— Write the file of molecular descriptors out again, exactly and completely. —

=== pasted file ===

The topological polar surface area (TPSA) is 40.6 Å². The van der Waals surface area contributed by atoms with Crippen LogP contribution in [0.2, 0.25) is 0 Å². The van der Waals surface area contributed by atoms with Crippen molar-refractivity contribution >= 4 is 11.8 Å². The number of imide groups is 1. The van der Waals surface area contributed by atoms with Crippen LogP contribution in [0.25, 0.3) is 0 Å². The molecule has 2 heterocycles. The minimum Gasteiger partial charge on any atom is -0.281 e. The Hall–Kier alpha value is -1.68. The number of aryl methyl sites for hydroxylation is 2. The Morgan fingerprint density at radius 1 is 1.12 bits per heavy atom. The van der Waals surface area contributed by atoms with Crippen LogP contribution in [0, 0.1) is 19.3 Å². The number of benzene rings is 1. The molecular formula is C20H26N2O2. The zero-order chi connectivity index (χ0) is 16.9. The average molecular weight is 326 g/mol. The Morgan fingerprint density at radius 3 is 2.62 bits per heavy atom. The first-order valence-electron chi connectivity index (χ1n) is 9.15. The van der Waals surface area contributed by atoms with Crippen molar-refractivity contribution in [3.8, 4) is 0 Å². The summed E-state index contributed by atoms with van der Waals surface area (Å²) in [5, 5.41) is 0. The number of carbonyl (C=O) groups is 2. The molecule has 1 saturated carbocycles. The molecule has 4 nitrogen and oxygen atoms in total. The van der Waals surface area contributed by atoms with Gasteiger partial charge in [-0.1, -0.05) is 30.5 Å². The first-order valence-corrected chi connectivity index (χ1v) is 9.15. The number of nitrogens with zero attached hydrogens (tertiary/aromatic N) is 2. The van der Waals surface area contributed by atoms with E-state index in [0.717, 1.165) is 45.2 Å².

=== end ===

The topological polar surface area (TPSA) is 40.6 Å². The van der Waals surface area contributed by atoms with Crippen LogP contribution in [0.2, 0.25) is 0 Å². The van der Waals surface area contributed by atoms with Crippen molar-refractivity contribution >= 4 is 11.8 Å². The number of imide groups is 1. The van der Waals surface area contributed by atoms with Crippen LogP contribution in [0.25, 0.3) is 0 Å². The molecule has 2 heterocycles. The minimum Gasteiger partial charge on any atom is -0.281 e. The Hall–Kier alpha value is -1.68. The number of aryl methyl sites for hydroxylation is 2. The Morgan fingerprint density at radius 1 is 1.12 bits per heavy atom. The van der Waals surface area contributed by atoms with Crippen LogP contribution in [0, 0.1) is 19.3 Å². The number of benzene rings is 1. The molecular formula is C20H26N2O2. The zero-order chi connectivity index (χ0) is 16.9. The average molecular weight is 326 g/mol. The Morgan fingerprint density at radius 3 is 2.62 bits per heavy atom. The first-order valence-electron chi connectivity index (χ1n) is 9.15. The van der Waals surface area contributed by atoms with Crippen molar-refractivity contribution in [3.8, 4) is 0 Å². The summed E-state index contributed by atoms with van der Waals surface area (Å²) in [5, 5.41) is 0. The number of carbonyl (C=O) groups is 2. The molecule has 1 saturated carbocycles. The molecule has 4 nitrogen and oxygen atoms in total. The van der Waals surface area contributed by atoms with Gasteiger partial charge in [-0.1, -0.05) is 30.5 Å². The first-order valence-corrected chi connectivity index (χ1v) is 9.15. The number of nitrogens with zero attached hydrogens (tertiary/aromatic N) is 2. The van der Waals surface area contributed by atoms with E-state index in [0.717, 1.165) is 45.2 Å².